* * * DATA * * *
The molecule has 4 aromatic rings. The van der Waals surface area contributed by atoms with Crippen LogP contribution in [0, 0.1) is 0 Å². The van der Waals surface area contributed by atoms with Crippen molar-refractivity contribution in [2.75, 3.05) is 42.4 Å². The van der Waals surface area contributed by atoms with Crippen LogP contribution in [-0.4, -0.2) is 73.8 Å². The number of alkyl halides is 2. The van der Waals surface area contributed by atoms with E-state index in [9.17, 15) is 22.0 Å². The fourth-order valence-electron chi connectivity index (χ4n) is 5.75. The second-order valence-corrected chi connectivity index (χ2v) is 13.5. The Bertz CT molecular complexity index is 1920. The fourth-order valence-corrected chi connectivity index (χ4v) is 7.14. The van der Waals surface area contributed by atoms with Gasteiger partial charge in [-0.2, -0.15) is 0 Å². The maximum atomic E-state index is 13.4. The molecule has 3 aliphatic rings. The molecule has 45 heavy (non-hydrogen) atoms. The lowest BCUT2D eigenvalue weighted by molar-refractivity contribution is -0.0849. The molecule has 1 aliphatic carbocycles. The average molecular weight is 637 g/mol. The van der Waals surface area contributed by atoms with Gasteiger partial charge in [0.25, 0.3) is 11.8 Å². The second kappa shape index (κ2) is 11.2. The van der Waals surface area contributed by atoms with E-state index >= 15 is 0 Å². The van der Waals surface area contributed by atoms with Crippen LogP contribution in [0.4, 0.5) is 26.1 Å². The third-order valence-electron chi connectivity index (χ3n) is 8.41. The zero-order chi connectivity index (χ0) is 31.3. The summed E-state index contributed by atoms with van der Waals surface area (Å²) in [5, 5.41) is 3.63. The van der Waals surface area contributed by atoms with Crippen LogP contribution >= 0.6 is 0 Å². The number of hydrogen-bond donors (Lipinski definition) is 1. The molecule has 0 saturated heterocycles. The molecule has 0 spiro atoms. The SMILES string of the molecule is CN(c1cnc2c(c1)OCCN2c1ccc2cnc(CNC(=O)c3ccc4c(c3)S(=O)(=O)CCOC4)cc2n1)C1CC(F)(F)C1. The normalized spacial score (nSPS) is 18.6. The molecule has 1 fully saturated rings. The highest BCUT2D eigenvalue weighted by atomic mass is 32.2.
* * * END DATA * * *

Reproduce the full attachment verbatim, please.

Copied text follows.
The molecule has 4 aromatic rings. The van der Waals surface area contributed by atoms with Crippen LogP contribution in [0, 0.1) is 0 Å². The van der Waals surface area contributed by atoms with Crippen molar-refractivity contribution in [2.75, 3.05) is 42.4 Å². The van der Waals surface area contributed by atoms with Crippen LogP contribution in [-0.4, -0.2) is 73.8 Å². The number of alkyl halides is 2. The van der Waals surface area contributed by atoms with E-state index in [9.17, 15) is 22.0 Å². The fourth-order valence-electron chi connectivity index (χ4n) is 5.75. The second-order valence-corrected chi connectivity index (χ2v) is 13.5. The Bertz CT molecular complexity index is 1920. The fourth-order valence-corrected chi connectivity index (χ4v) is 7.14. The van der Waals surface area contributed by atoms with Gasteiger partial charge in [-0.2, -0.15) is 0 Å². The maximum atomic E-state index is 13.4. The molecule has 3 aliphatic rings. The molecule has 45 heavy (non-hydrogen) atoms. The lowest BCUT2D eigenvalue weighted by molar-refractivity contribution is -0.0849. The molecule has 1 aliphatic carbocycles. The average molecular weight is 637 g/mol. The van der Waals surface area contributed by atoms with Gasteiger partial charge in [0.25, 0.3) is 11.8 Å². The second kappa shape index (κ2) is 11.2. The van der Waals surface area contributed by atoms with E-state index >= 15 is 0 Å². The van der Waals surface area contributed by atoms with Crippen LogP contribution in [0.4, 0.5) is 26.1 Å². The third-order valence-electron chi connectivity index (χ3n) is 8.41. The zero-order chi connectivity index (χ0) is 31.3. The summed E-state index contributed by atoms with van der Waals surface area (Å²) in [5, 5.41) is 3.63. The van der Waals surface area contributed by atoms with Crippen LogP contribution >= 0.6 is 0 Å². The number of hydrogen-bond donors (Lipinski definition) is 1. The molecule has 0 saturated heterocycles. The molecule has 0 spiro atoms. The SMILES string of the molecule is CN(c1cnc2c(c1)OCCN2c1ccc2cnc(CNC(=O)c3ccc4c(c3)S(=O)(=O)CCOC4)cc2n1)C1CC(F)(F)C1. The normalized spacial score (nSPS) is 18.6. The molecule has 1 fully saturated rings. The highest BCUT2D eigenvalue weighted by atomic mass is 32.2.